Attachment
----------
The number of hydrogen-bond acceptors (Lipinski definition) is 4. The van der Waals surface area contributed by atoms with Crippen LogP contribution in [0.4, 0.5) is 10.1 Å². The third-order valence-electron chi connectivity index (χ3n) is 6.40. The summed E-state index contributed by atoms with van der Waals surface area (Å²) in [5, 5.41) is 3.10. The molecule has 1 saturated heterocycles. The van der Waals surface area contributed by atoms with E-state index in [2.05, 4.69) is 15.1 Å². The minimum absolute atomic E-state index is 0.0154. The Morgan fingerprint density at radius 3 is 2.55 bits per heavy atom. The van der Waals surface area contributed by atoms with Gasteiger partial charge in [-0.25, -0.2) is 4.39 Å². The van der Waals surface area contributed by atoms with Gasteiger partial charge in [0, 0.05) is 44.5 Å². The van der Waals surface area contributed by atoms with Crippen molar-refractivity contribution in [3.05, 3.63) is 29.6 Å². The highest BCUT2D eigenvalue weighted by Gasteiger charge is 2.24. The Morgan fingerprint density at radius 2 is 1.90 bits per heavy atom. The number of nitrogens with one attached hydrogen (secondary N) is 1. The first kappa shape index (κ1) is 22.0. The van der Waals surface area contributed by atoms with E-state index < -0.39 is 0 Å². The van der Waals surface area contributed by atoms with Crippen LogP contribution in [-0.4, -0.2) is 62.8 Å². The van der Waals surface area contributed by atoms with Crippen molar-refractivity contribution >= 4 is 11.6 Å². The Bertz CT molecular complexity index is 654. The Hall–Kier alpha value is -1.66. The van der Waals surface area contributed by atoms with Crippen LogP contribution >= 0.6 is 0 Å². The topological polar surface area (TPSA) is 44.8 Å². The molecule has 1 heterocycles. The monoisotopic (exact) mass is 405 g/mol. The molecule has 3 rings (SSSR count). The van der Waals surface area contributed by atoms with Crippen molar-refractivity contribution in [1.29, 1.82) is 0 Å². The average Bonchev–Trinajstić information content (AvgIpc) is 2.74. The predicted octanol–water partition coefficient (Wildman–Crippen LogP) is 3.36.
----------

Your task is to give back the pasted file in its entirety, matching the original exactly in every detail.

The number of hydrogen-bond acceptors (Lipinski definition) is 4. The van der Waals surface area contributed by atoms with Crippen LogP contribution in [0.4, 0.5) is 10.1 Å². The third-order valence-electron chi connectivity index (χ3n) is 6.40. The summed E-state index contributed by atoms with van der Waals surface area (Å²) in [5, 5.41) is 3.10. The molecule has 1 saturated heterocycles. The van der Waals surface area contributed by atoms with E-state index in [2.05, 4.69) is 15.1 Å². The minimum absolute atomic E-state index is 0.0154. The Morgan fingerprint density at radius 3 is 2.55 bits per heavy atom. The van der Waals surface area contributed by atoms with Gasteiger partial charge in [-0.25, -0.2) is 4.39 Å². The van der Waals surface area contributed by atoms with Gasteiger partial charge in [0, 0.05) is 44.5 Å². The van der Waals surface area contributed by atoms with Crippen molar-refractivity contribution in [3.05, 3.63) is 29.6 Å². The highest BCUT2D eigenvalue weighted by Gasteiger charge is 2.24. The Morgan fingerprint density at radius 2 is 1.90 bits per heavy atom. The number of nitrogens with one attached hydrogen (secondary N) is 1. The first kappa shape index (κ1) is 22.0. The van der Waals surface area contributed by atoms with E-state index < -0.39 is 0 Å². The van der Waals surface area contributed by atoms with Crippen LogP contribution in [-0.4, -0.2) is 62.8 Å². The van der Waals surface area contributed by atoms with Crippen molar-refractivity contribution >= 4 is 11.6 Å². The Bertz CT molecular complexity index is 654. The Hall–Kier alpha value is -1.66. The van der Waals surface area contributed by atoms with Crippen LogP contribution >= 0.6 is 0 Å². The topological polar surface area (TPSA) is 44.8 Å². The molecule has 1 heterocycles. The monoisotopic (exact) mass is 405 g/mol. The molecule has 3 rings (SSSR count). The van der Waals surface area contributed by atoms with Crippen molar-refractivity contribution in [1.29, 1.82) is 0 Å². The average Bonchev–Trinajstić information content (AvgIpc) is 2.74. The predicted octanol–water partition coefficient (Wildman–Crippen LogP) is 3.36.